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Quality and safety for substances of human origins: scientific evidence and the new EU regulations
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  • Published on:
    The SoHO Regulation: Aligning National and European objectives in the interests of Patients

    Dear editor,

    Both the commentary from Elias et al, “Quality and safety for substances of human origins: scientific evidence and the new EU regulations”, and the response to that commentary from Domínguez-Gil et al, recently published in BMJ Global Health (1) caught our attention. The response from Domínguez-Gil et al eloquently explains the recommitment to the principle of voluntary and unpaid donation in the new SoHO Regulation(2) and comprehensively addresses several statements in the commentary from Elias et al which required clarification. Some additional items in the commentary are addressed here.

    The commentary states that “in Europe, countries allowing monetary compensation for donors are the only ones achieving self-sufficiency in plasma collection for the production of immunoglobulin.’ While four countries collect more plasma than they theoretically need to meet their patients’ current needs (Austria, Czechia, Germany, and Hungary) the finished plasma-derived medicines, including Immunoglobulins, are dispatched to those countries where the company markets these products, independently from the origin of the plasma.(3,4) Czechia is noteworthy because its blood and plasma collection systems generate the highest per capita collection globally,(5) including a high volume of plasma collected in public hospitals. Concurrently, immunoglobulin provision in this same country is below half of the average per capita usage for this product across the EU, and yet...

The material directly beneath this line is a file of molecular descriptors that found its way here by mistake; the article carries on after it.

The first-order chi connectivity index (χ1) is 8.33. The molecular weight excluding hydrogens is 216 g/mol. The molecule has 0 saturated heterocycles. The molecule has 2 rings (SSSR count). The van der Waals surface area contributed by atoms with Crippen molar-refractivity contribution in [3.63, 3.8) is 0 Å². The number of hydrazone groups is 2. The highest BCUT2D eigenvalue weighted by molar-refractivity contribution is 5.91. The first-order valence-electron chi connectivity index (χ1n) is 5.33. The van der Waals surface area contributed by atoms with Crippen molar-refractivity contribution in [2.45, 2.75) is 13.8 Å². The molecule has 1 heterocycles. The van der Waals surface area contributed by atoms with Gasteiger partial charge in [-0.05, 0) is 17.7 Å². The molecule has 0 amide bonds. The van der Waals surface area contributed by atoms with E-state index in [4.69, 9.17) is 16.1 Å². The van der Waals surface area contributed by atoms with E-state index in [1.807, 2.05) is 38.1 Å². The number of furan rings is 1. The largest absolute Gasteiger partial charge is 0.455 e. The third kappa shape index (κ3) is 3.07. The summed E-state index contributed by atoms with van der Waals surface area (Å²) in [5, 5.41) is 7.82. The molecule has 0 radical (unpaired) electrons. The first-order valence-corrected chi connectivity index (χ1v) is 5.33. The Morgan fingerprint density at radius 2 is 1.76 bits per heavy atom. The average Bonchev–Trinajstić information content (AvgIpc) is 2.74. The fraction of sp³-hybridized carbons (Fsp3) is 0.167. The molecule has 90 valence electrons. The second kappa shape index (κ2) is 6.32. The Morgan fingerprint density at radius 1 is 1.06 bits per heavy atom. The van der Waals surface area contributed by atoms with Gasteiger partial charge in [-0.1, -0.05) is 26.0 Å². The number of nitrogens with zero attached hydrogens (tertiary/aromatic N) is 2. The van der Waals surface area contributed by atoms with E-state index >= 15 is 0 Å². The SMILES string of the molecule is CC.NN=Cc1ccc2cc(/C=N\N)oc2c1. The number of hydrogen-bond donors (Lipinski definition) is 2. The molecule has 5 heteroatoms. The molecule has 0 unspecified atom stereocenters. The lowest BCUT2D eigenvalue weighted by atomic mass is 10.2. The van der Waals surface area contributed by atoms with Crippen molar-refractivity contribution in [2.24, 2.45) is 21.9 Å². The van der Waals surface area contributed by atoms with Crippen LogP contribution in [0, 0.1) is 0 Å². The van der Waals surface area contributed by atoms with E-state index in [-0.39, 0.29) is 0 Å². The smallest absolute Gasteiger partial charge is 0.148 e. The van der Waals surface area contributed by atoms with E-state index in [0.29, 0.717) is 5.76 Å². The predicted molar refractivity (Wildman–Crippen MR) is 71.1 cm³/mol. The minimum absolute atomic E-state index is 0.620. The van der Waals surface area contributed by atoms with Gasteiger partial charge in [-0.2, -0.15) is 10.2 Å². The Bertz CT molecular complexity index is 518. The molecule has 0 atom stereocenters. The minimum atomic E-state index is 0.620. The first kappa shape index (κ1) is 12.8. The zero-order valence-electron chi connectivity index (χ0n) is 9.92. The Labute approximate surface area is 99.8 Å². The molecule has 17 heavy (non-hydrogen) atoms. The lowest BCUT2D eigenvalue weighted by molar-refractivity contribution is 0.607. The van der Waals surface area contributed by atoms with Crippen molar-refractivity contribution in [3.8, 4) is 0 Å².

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    Conflict of Interest:
    None declared.
  • Published on:
    VOLUNTARY AND UNPAID DONATION OF SUBSTANCES OF HUMAN ORIGIN: A FUNDAMENTAL PRINCIPLE OF THE EU REGULATION
    • Beatriz Domínguez-Gil, Director General Organización Nacional de Trasplantes. Ministry of Health of Spain
    • Other Contributors:
      • Aránzazu De Celis, Technical advisor
      • Nuria García-Escribano, Technical advisor
      • Dolores Hernández Maraver, Medical advisor
      • Rosario Marazuela, Medical advisor
      • Inmaculada Navarro, Health Counsellor

    Dear Editor

    We have read with interest the paper from Elias JJ et al. on the Regulation on standards of quality and safety for substances of human origin intended for human application (SoHO).(1,2) The authors properly highlight two main objectives of the SoHO Regulation, namely, ensuring the safety (and quality) of SoHO for clinical use and strengthening the sufficiency in supply of what the Regulation defines as critical SoHO, an objective particularly relevant to the availability of plasma-derived therapeutic products. However, we would like to correct some inaccuracies and explain our insights on voluntary and unpaid donation (VUD).

    First, the final text of the SoHO Regulation was adopted by the European Parliament on 24 April 2024 and the European Council is scheduled to formally adopt it later this month. Once adopted by the co-legislators and published in the Official Journal of the European Union (EU), the Regulation will enter into force and Member states (MS) will need to implement its provisions by 2027. Therefore, and contrary to what stated by the authors, the adopted text is no longer open to debate or amendments.

    Second, the principle of VUD is not newly established by the Regulation, but already reflected in Directive 2002/98/EC on blood and blood components (3) and Directive 2004/23/EC on tissues and cells,(4) in alignment with the EU Charter of Fundamental Rights. The Charter enshrines the fundamental principle of human dignity and,...

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    Conflict of Interest:
    None declared.